Because the variables are interlinked, to be uptight in respect to one variable commonly means that other variables cannot be changed without pushing the uptight variable. The loss of flexibility spreads throughout the system. In extreme cases, the system will only accept those changes which change the tolerance limits for the uptight variable. For example, an overpopulated society looks for those changes (increased food, new roads, more houses, etc.) which will make the pathological and pathogenic conditions of overpopulation more comfortable. But these ad hoc changes are precisely those which in longer time can lead to more fundamental ecological pathology.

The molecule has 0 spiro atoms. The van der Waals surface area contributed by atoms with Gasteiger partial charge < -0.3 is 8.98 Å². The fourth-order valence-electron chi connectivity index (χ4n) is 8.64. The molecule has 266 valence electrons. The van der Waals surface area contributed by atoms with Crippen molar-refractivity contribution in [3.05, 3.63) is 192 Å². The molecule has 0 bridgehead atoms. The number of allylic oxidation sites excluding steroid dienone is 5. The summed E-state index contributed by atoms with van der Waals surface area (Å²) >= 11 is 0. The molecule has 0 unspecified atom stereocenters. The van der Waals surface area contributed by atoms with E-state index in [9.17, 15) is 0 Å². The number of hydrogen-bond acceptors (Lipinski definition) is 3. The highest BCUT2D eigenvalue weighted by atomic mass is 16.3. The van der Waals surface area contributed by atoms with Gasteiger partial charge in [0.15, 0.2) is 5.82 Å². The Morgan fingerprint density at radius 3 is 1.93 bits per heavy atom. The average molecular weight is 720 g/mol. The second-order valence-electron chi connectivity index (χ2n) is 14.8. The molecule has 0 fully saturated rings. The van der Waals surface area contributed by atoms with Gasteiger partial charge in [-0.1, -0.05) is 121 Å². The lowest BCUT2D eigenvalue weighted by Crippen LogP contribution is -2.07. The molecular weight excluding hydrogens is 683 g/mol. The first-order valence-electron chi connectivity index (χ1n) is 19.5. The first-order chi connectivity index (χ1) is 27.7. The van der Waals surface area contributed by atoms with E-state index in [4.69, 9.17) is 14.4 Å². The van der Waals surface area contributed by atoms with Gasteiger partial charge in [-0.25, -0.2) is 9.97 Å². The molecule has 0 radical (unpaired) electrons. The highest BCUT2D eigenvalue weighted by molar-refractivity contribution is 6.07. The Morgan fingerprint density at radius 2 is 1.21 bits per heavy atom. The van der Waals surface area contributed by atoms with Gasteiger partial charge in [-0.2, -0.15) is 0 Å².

When I consider these lines now, it’s hard for me not to feel deeply unsettled. Writing in the early seventies, Bateson saw overpopulation as the most dangerous source of stress in the global system, and these days, we’re more likely to speak of global warming, resource depletion, and income inequality. Change a few phrases here and there, however, and the situation seems largely the same: “The pathologies of our time may broadly be said to be the accumulated results of this process—the eating up of flexibility in response to stresses of one sort or another…and the refusal to bear with those byproducts of stress…which are the age-old correctives.” Bateson observes, crucially, that the inflexible variables don’t need to be fundamental in themselves—they just need to resist change long enough to become a habit. Once we find it impossible to imagine life without fossil fuels, for example, we become willing to condone all kinds of other disruptions to keep that one hard-programmed variable in place. A civilization naturally tends to expand into any available pocket of flexibility, blowing through the budget that it should have been holding in reserve. The result is a society structured along lines that are manifestly rigid, irrational, indefensible, and seemingly unchangeable. As Bateson puts it grimly: